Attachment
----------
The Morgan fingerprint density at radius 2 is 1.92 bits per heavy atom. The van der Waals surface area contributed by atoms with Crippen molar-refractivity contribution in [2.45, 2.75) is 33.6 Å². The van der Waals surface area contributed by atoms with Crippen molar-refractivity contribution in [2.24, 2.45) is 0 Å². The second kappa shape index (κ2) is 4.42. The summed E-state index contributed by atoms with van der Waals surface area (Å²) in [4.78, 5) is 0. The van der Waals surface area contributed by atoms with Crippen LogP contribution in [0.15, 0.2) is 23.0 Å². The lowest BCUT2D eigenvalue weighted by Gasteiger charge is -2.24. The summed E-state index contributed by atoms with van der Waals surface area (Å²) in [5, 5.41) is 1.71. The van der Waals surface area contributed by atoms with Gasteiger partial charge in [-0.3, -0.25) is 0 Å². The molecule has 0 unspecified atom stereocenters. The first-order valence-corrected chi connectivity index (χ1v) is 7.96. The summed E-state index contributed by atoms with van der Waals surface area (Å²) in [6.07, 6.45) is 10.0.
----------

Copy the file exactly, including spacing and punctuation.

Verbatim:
The Morgan fingerprint density at radius 2 is 1.92 bits per heavy atom. The van der Waals surface area contributed by atoms with Crippen molar-refractivity contribution in [2.45, 2.75) is 33.6 Å². The van der Waals surface area contributed by atoms with Crippen molar-refractivity contribution in [2.24, 2.45) is 0 Å². The second kappa shape index (κ2) is 4.42. The summed E-state index contributed by atoms with van der Waals surface area (Å²) in [4.78, 5) is 0. The van der Waals surface area contributed by atoms with Crippen LogP contribution in [0.15, 0.2) is 23.0 Å². The lowest BCUT2D eigenvalue weighted by Gasteiger charge is -2.24. The summed E-state index contributed by atoms with van der Waals surface area (Å²) in [5, 5.41) is 1.71. The van der Waals surface area contributed by atoms with Gasteiger partial charge in [-0.3, -0.25) is 0 Å². The molecule has 0 unspecified atom stereocenters. The first-order valence-corrected chi connectivity index (χ1v) is 7.96. The summed E-state index contributed by atoms with van der Waals surface area (Å²) in [6.07, 6.45) is 10.0.